If you are bringing used personal goods such as clothing, shoes, books, accessories etc which are for your personal use only, they are duty free. This is known as Transfer of Residence Allowance (TRA). Used stuff technically means items that are in use for 6 months or more. But it can be somewhat flexible.
However new items may attract duty depending on its type. For example, import duty rate on new clothing, jewelry, precious or semi precious stones etc is 6.5%, camera, lens, antiques etc 8.5%, footwear, watches 10%, toys, games and sports items (including parts) attract a duty of 22.25%, batteries, vehicle parts, tobacco etc 33.5%, Cigarettes $44 per carton of 200. For all new items, you should carry the bills, otherwise the tax would be applied on an assessed value which may be more than your actual buying price.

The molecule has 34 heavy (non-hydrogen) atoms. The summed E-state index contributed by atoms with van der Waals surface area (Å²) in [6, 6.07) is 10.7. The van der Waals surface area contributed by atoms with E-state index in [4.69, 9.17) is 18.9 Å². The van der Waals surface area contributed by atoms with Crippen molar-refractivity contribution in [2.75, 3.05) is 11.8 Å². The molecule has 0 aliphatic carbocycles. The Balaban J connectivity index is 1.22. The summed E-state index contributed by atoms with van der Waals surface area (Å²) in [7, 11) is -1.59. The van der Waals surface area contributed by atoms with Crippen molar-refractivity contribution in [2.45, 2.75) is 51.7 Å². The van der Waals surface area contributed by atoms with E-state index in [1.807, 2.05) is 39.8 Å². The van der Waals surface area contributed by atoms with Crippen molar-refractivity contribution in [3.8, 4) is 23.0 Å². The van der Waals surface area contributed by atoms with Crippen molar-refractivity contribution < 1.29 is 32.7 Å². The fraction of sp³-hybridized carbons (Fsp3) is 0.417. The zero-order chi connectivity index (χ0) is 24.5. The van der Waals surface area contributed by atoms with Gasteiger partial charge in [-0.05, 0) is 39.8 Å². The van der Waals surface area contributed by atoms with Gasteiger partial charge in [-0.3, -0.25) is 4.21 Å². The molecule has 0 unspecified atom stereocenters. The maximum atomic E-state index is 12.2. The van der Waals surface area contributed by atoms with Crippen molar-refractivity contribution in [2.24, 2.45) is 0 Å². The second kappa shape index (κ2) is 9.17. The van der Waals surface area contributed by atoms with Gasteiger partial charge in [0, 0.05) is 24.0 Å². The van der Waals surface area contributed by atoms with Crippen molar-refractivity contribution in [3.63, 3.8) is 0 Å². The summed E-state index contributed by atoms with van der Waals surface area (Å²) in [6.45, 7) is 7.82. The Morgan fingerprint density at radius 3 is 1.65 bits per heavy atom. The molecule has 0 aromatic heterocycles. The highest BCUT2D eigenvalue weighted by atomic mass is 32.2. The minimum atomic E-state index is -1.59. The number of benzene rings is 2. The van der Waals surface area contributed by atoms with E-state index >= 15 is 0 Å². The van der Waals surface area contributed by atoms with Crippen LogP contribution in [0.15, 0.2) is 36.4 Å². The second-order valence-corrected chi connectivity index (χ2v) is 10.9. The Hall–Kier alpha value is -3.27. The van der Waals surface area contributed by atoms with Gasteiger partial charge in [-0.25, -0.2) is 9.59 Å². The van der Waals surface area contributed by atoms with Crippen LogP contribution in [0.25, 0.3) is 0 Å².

There is an additional 1.25% wharfage fee for clearance through airport and seaports (except for some goods that are exempted). Update May 2014: The wharfage duty has been removed.
Contact Details of Bermuda Customs
Custom House, 40 Front Street, Hamilton HM 12, Bermuda
Phone: (441) 295-4816, Email: firstname.lastname@example.org
Tariff Classification Officer:
Email: email@example.com, Phone: (441) 278-7422 or 278-7423
Email: firstname.lastname@example.org, Phone: (441) 278-7422 or 278-7423
Yacht Reporting Center:
5) Check out Bermuda Travel Guide for lot more information about Bermuda.
By Raj Bhattacharya